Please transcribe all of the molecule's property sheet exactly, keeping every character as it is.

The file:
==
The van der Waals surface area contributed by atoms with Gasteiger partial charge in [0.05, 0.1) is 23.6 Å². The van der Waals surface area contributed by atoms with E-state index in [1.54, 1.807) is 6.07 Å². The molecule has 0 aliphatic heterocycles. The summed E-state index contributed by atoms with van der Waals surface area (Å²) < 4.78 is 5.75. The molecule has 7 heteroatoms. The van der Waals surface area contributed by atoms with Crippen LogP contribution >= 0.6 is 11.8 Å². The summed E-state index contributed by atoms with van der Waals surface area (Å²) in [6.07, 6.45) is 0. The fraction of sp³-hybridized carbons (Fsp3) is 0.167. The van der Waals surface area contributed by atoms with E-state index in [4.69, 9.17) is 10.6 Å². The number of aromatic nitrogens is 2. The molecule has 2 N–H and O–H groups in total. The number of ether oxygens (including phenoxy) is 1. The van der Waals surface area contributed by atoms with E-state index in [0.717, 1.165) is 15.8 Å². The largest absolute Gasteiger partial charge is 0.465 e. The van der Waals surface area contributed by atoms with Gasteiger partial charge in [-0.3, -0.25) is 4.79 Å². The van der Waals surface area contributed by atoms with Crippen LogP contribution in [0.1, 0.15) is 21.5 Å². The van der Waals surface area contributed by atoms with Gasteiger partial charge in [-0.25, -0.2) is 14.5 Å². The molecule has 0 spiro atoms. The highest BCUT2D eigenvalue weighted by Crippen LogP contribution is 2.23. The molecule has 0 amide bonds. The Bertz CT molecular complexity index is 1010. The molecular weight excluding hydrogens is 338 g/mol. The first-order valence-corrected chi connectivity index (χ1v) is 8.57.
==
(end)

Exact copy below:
The van der Waals surface area contributed by atoms with Gasteiger partial charge in [0.05, 0.1) is 23.6 Å². The van der Waals surface area contributed by atoms with E-state index in [1.54, 1.807) is 6.07 Å². The molecule has 0 aliphatic heterocycles. The summed E-state index contributed by atoms with van der Waals surface area (Å²) < 4.78 is 5.75. The molecule has 7 heteroatoms. The van der Waals surface area contributed by atoms with Crippen LogP contribution >= 0.6 is 11.8 Å². The summed E-state index contributed by atoms with van der Waals surface area (Å²) in [6.07, 6.45) is 0. The fraction of sp³-hybridized carbons (Fsp3) is 0.167. The van der Waals surface area contributed by atoms with E-state index in [4.69, 9.17) is 10.6 Å². The number of aromatic nitrogens is 2. The molecule has 2 N–H and O–H groups in total. The number of ether oxygens (including phenoxy) is 1. The van der Waals surface area contributed by atoms with E-state index in [0.717, 1.165) is 15.8 Å². The largest absolute Gasteiger partial charge is 0.465 e. The van der Waals surface area contributed by atoms with Gasteiger partial charge in [-0.3, -0.25) is 4.79 Å². The van der Waals surface area contributed by atoms with Crippen LogP contribution in [0.1, 0.15) is 21.5 Å². The van der Waals surface area contributed by atoms with Gasteiger partial charge in [-0.25, -0.2) is 14.5 Å². The molecule has 0 spiro atoms. The highest BCUT2D eigenvalue weighted by Crippen LogP contribution is 2.23. The molecule has 0 amide bonds. The Bertz CT molecular complexity index is 1010. The molecular weight excluding hydrogens is 338 g/mol. The first-order valence-corrected chi connectivity index (χ1v) is 8.57.